Excerpt of What the River Washed Away by Muriel Mharie Macleod
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He's a bad man.
I scrub myself clean after he's gone. The water is shivering cold.
He says my feet feel soft like a baby's, but blood flows from where I
scraped them raw on the slab beneath the pipe.
That's Mambo. She can scream. I'm gonna get thwacked for sure.
As if I ain't sore enough.
'Arletta, feed them chickens, and feed them good. Arletta, what the
hell ya doing? Don't go washing ya hair in the evening time girl, that's
how ya get chilled all the time and what do I get? A poorly child!'
'How many times I tell ya girl?'
'All times, Mambo.'
'Well, one of them times it gonna be real fine if you just do as ya
told. Go on now. Feed them chickens and then get y'self right on o!
to bed. Ya hearing me, Arletta?'
'And come on in here, so I can dry that hair. Come on now.'
Mambo's fresh home from wherever she's been and it ain't long
before she's taking right o! again. She's wearing her fine dress, o!
meeting some new beau I s'pose, now her old one found me and
don't want her no more. Times I feel I got a Mambo who don't seem
to care for me at all. She don't seem to care what he's doing to her
daughter. I tried telling her about the first time he come at me with
his doing, but I got me a thwacking and tell't not to be telling lies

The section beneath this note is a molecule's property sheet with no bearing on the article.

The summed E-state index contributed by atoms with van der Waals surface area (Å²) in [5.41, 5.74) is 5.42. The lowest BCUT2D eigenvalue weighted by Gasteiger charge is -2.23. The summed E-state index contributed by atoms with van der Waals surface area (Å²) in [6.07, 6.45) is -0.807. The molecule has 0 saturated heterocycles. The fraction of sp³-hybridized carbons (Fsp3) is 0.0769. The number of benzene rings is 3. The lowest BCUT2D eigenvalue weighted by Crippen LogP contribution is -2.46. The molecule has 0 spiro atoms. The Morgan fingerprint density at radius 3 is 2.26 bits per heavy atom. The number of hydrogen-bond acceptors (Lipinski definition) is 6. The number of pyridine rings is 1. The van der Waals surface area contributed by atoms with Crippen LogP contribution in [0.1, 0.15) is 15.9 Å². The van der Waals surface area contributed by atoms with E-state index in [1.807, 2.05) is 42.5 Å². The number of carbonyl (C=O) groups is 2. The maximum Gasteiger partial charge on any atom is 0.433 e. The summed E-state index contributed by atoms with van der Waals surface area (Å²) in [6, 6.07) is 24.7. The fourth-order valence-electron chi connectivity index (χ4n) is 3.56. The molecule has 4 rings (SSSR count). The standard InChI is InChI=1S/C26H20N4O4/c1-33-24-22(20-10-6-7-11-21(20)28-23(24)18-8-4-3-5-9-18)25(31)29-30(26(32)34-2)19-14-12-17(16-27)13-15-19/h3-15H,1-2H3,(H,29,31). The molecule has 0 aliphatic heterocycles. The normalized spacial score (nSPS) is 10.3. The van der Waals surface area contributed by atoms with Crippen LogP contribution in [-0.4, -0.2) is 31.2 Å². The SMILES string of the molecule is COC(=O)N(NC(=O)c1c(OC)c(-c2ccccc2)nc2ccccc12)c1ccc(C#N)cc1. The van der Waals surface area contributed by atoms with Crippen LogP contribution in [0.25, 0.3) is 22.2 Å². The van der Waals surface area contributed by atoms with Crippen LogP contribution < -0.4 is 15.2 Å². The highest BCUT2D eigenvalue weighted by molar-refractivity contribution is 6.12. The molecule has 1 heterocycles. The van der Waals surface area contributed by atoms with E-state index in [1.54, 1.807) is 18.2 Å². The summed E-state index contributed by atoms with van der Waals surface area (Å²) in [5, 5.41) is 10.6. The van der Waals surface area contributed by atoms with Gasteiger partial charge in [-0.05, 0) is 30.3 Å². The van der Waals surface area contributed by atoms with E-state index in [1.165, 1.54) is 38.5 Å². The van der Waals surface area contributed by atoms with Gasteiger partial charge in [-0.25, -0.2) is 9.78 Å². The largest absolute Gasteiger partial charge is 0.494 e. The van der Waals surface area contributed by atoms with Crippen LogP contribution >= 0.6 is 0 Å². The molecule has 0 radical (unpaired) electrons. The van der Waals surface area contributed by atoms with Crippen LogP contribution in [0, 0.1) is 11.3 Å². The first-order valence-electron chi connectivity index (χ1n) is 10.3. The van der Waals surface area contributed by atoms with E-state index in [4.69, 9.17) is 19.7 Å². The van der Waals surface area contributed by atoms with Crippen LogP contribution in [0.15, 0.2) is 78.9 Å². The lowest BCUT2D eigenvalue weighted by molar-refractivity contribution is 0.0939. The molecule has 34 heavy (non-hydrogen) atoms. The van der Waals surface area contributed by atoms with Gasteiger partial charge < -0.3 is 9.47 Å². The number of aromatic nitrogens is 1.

'cause of him being white folks, and right high and mighty and all
'He's a man with what they call a profession Arletta, that's a right
high and minded kinda job. Ain't no messing, and y'all need a be
washing ya mouth out. Go on! And I'm gonna rub that block of
carbolic on ya tongue if ya start talking bad on folks. Where ya get
that from, Arletta? Ya know somebody got a daddy meddling with
them or what?'
'And them whites ain't gonna give us no say-so at all if they hear
ya talking that way. Ya knows that, don't ya?'
'Then just quit with them kinda stories Arletta. We gonna be in a fine
set of trouble if folks hear that talk. I don't know what ya thinking.'
'I'm tellin' ya, Arletta, Mr McIntyre's got one good and proper
job. He's working in a bank and all, and even running it now, from
what I'm hearing. And look what ya doing to what folks think on
him. He's got what folks call a reputation. Ya know what that is?'
'Well, no, I ain't know nothing about that. I ain't know nothing
except he's a bad man, Mambo.'
'Enough girl, or ya gonna find y'self stretching from the branch of a
tree, and me dangling 'longside ya, and all them white folks thinking
they's having themselves a picnic.'
She sure ain't listening to me, so I'm just glad Mr McIntyre's gone
and got himself all spent out already for today and won't be coming
back as soon as she takes o! again.
She's wearing a bright red bandana wrapped up on her head so
high like she means business. She's got pink flowers pinned down one
side, says it's the fashion, and she's wiggling o! down our track in
that tight dress, the one I says gotta be a size too small and showing
o! everything she got. Up top that looks like plenty after she's done
shoving them up, this way and that way, and pulling that frock down
so a nipple pops right out first stretch she makes.
'Oh my,' she always says, 'just look at that. Pardon me, won't you
now.' And she reckons that's fine for getting folks giggling.
Excerpted from What the River Washed Away
by Muriel Mharie Macleod. Copyright © 2013 by Muriel Mharie Macleod.
Excerpted by permission of One World. All rights
reserved. No part of this excerpt may be reproduced or reprinted
without permission in writing from the publisher.